D: What’s the difference between this and a regular grocery store?
MA: The goal is to offer a convenient and high-end shopping experience to our customers, offering a premium selection of products that targets this specific market.  It’s in response to the lifestyle needs of busy working professionals and commuters.

D: When is this planned?
MA: Construction is under way. Hope to open in early fall.

D: If this goes well, are there future plans for the concept?
MA: Don’t have any plans for future stores at this time but we are always assessing opportunities in the market.

Andersonville Do-Over

Il Fiasco (5101 N. Clark St.; 773-769-9700), which closed on July 26th, will reopen in August as Tapas Las Ramblas. “There are too many Italian restaurants in the neighborhood,” says Michael Moore, the owner (not the documentary filmmaker). “It was hard to distinguish yourself at our price point. You can’t do anything too creative. If I strayed too far from Italy, I was criticized for it.” Moore’s chef, Roberto Duran—not the guy who said “No más” to Sugar Ray Leonard in 1980—promises traditional tapas like a four-ounce prime beef tenderloin with blue cheese sauce and grilled vegetables. And Moore, who is remodeling the space in a Gaudí theme, sounds like he wishes Il Fiasco had never happened. “I was talked out of tapas here a year ago,” he said. “I should have followed my gut instinct.”

Things to Do

  1. Cubs or Sox: Take your pick next week. Both good pitchers, both good causes.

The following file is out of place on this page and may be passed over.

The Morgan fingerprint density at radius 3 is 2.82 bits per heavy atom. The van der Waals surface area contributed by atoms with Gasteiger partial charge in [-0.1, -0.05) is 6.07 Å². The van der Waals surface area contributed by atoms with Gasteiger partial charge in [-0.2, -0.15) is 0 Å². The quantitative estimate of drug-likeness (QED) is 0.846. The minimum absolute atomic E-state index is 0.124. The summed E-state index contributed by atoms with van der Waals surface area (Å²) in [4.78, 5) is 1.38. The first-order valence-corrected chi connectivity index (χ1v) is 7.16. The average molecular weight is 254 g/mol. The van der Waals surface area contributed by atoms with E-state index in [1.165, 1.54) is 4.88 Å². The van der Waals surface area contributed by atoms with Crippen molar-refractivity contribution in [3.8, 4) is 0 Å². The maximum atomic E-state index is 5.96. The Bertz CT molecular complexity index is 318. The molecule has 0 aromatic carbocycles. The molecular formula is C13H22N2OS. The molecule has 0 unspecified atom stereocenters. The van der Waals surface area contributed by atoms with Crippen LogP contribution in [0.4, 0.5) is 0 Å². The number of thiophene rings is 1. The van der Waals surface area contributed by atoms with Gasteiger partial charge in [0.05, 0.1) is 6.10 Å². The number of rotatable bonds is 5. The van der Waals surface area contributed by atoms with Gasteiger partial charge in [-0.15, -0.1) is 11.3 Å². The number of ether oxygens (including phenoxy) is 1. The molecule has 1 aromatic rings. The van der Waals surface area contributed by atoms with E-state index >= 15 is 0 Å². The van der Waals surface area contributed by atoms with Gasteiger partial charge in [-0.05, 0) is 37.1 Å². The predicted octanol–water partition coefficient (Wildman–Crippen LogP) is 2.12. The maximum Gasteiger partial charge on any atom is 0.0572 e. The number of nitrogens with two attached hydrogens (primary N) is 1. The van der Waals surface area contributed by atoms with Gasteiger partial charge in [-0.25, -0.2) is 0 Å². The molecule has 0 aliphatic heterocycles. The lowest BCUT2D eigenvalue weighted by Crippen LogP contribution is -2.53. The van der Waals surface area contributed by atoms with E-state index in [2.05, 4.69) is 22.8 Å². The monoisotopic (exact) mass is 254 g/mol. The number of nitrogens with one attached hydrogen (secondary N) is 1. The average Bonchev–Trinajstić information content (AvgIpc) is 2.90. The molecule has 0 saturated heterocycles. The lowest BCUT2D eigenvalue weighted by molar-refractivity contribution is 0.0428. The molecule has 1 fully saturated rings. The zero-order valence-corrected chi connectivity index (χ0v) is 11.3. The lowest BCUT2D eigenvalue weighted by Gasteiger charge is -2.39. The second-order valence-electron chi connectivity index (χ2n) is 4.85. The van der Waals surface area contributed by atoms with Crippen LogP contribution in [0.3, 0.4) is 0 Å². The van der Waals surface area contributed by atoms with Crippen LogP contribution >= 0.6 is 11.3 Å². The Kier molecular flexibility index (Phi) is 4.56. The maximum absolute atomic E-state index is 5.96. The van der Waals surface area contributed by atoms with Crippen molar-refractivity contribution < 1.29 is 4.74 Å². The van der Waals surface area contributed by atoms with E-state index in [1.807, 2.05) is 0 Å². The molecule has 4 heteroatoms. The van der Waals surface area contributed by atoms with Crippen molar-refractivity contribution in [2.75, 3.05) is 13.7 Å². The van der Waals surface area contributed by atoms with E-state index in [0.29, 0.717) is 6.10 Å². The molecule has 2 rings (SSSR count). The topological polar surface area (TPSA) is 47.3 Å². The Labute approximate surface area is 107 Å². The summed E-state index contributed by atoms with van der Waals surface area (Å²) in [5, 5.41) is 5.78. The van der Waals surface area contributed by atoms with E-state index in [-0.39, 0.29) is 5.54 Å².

2. Grab a Thai picnic basket for two ($23) from Vong’s Thai Kitchen (6 W. Hubbard St.; 312-644-8664).
  3. Learn to peel a hard-boiled egg the fun way.

Dot Dot Dot . . .

Marcus Samuelsson (C-House) opened Marc Burger, a burger bar with offbeat artisan creations, at Macy’s on State Street (111 N. State St., 7th floor) on June 29th. . . . Uncle Joe’s Jerk, a Jamaican restaurant, now has four outlets on the South Side; the latest opened in Hyde Park (1461 E. Hyde Park Blvd.; 773-241-5550). . . . Bionda To Go (400 S. Financial Pl.; 312-435-0400), a sandwich-centric lunch spot from the owners of Café Bionda), opened July 1st in the Financial District. . . . Our vote for worst new restaurant name: Rollapalooza (3344 N. Halsted St.; 773-281-6400), a BYO sushi spot that opened last month in Boys Town. . . . Happy anniversary to the Swedish Bakery (5348 N. Clark St.; 773-561-8919), which turns 80 (!) in August. Celebrate with a frog-shaped marzipan. . . . Smokin’ Woody’s (4160 N. Lincoln Ave.; 773-880-1100), an old Lincoln Square barbecue standby that had been shuttered, has reopened.

Gale Gand’s Recipe for Simply Ming Moscato Sorbetto with Lychees and Lime
Serves 4

1 bottle Moscato d’Asti, chilled
24 lychees
1 lime, juiced
2 tablespoons organic honey (local to you)
1 tablespoon chopped cilantro
Grinds of fresh black pepper (optional)

To make the sorbetto, pop open the bottle of chilled (so it doesn’t explode) Moscato d’Asti and pour it into your ice cream maker and turn according to your manufacturer’s instructions. Meanwhile, place a storage container for it in the freezer. Keep the frozen sorbetto in the frozen container till ready to serve.

For the lychees, peel them and remove the June bug-like pit trying to only break the fruit in half. Place the lychee in a bowl and toss with the lime juice, honey, cilantro and pepper to macerate. Chill until ready to serve.

In chilled dessert glasses or bowls, place a scoop of the Moscato d’Asti sorbetto and spoon the macerated lychees over it.

Copyright 2008 Gale Gand

Photograph by Becca Milfeld